A team of 18 Argentine engineers is quarantining in Florida this week after arriving from Buenos Aires, observing coronavirus health restrictions before beginning operations at Cape Canaveral next week to ready Argentina’s second radar Earth observation satellite for liftoff as soon as July 25 on a SpaceX Falcon 9 rocket.
Officials suspended preparations for the launch of Argentina’s SAOCOM 1B radar imaging satellite in March due to concerns related to the coronavirus pandemic. The mission was previously scheduled for launch March 30.
Mission managers and engineers from CONAE — Argentina’s National Commission for Space Activities — and SAOCOM 1B satellite manufacturer INVAP arrived in Miami on Saturday aboard a commercial flight from Buenos Aires. The team members were expected to quarantine in a hotel for eight days and drive to Cape Canaveral to resume preparations for launch of the SAOCOM 1B spacecraft.
The SAOCOM 1B satellite was flown in a transport plane from Argentina to Cape Canaveral in February. After officials announced the launch delay in March, engineers placed the spacecraft in storage at a SpaceX facility in Florida to await the resumption of launch preparations.
CONAE, which manages the SAOCOM 1B mission, cited “restrictions imposed by the COVID-19 pandemic” on the launch and on operations of the satellite as the reason for the launch delay.
The SAOCOM 1B engineers who traveled to Florida tested negative for the COVID-19 virus before departing Argentina. They will be tested for the virus again before they are permitted to enter SpaceX facilities at Cape Canaveral, according to CONAE.
The engineers will begin tasks Monday, July 13, to ready the 6,600-pound (3,000-kilogram) SAOCOM 1B spacecraft for launch. The team will verify the health of the satellite after coming out of three months in storage, then encapsulate the spacecraft inside the payload fairing of its Falcon 9 launcher.
Argentine officials said the launch from pad 40 at Cape Canaveral Air Force Station is scheduled between July 25 and July 30. The launch time each day is set for approximately 7:19 p.m. EDT (2319 GMT).
The launch of SAOCOM 1B in late July is currently third in line on SpaceX’s busy launch manifest.
SpaceX is preparing for launch of a Falcon 9 rocket Wednesday from pad 39A at NASA’s Kennedy Space Center — a few miles north of pad 40. Another Falcon 9 is scheduled for liftoff July 14 from pad 40 with South Korea’s Anasis 2 military communications satellite.
Engineers in Argentina will participate in the launch campaign remotely, assisting in virtual readiness reviews before ground controllers take command of the SAOCOM 1B satellite after launch.
SAOCOM 1B is the second of two identical radar observation satellites developed by CONAE, following the SAOCOM 1A satellite launched in October 2018 on a Falcon 9 rocket from Vandenberg Air Force Base in California.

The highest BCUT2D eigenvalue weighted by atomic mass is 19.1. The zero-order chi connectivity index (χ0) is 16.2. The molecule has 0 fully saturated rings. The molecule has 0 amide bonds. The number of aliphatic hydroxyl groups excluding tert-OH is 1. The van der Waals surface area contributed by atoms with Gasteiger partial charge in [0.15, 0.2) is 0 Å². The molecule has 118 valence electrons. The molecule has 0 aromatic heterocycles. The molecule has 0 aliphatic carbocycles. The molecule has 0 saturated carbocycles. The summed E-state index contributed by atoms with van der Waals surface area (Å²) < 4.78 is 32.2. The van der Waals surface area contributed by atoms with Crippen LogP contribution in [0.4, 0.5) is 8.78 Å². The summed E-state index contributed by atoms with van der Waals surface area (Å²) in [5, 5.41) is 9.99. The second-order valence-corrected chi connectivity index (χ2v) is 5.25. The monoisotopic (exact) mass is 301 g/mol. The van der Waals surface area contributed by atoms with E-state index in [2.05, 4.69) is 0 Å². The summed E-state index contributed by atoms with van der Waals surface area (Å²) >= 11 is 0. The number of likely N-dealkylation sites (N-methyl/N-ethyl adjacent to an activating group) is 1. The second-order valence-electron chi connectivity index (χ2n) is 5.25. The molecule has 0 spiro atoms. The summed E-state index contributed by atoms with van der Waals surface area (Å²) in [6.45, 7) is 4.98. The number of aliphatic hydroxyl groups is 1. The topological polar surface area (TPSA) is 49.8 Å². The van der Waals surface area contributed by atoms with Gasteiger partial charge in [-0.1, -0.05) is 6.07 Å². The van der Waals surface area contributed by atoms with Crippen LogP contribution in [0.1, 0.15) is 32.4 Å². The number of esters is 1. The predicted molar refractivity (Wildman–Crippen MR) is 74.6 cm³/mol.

The satellite’s purpose is to scan the Earth with an L-band steerable synthetic aperture radar, enabling all-weather imagery of the planet day and night. Radar imagers can see through clouds and are effective 24 hours a day, but optical cameras are hindered by clouds and darkness.
When it launches with SAOCOM 1B, the Falcon 9 rocket head south from Cape Canaveral to deploy the spacecraft into a polar orbit 385 miles (620 kilometers) above Earth. The flight will be the first rocket launch from Florida’s Space Coast since 1960 to target a polar orbit.
SAOCOM 1B was originally supposed to launch from Vandenberg on the West Coast, the primary U.S. launch base for polar orbit missions. SpaceX moved the launch to Cape Canaveral because the company’s launch schedule at Vandenberg is relatively quiet this year, with no Falcon 9 launches planned from there until November.
The move allowed SpaceX to temporarily reduce its staff at Vandenberg, Gwynne Shotwell, SpaceX’s president and chief operating officer, said last year.
A 220-pound (100-kilogram) commercial radar imaging satellite owned by Capella Space, a San Francisco-based company, will accompany SAOCOM 1B into orbit on top of the Falcon 9 rocket. It will be the second satellite launched for Capella, which is developing a fleet of small spacecraft it says can be tasked in real-time by customers and collect imagery day and night with a resolution of about 1.6 feet (50 centimeters).
A radio occultation microsatellite for PlanetiQ is also booked to launch with SAOCOM 1B and Capella’s radar satellite.
The GNOMES microsatellite is the first of a planned fleet of around 20 small spacecraft being developed by PlanetiQ to collect radio occultation data by measuring the effects of the atmosphere on signals broadcast by GPS, Glonass, Galileo and Beidou navigation satellites. The information can yield data on atmospheric conditions useful in weather forecasts.
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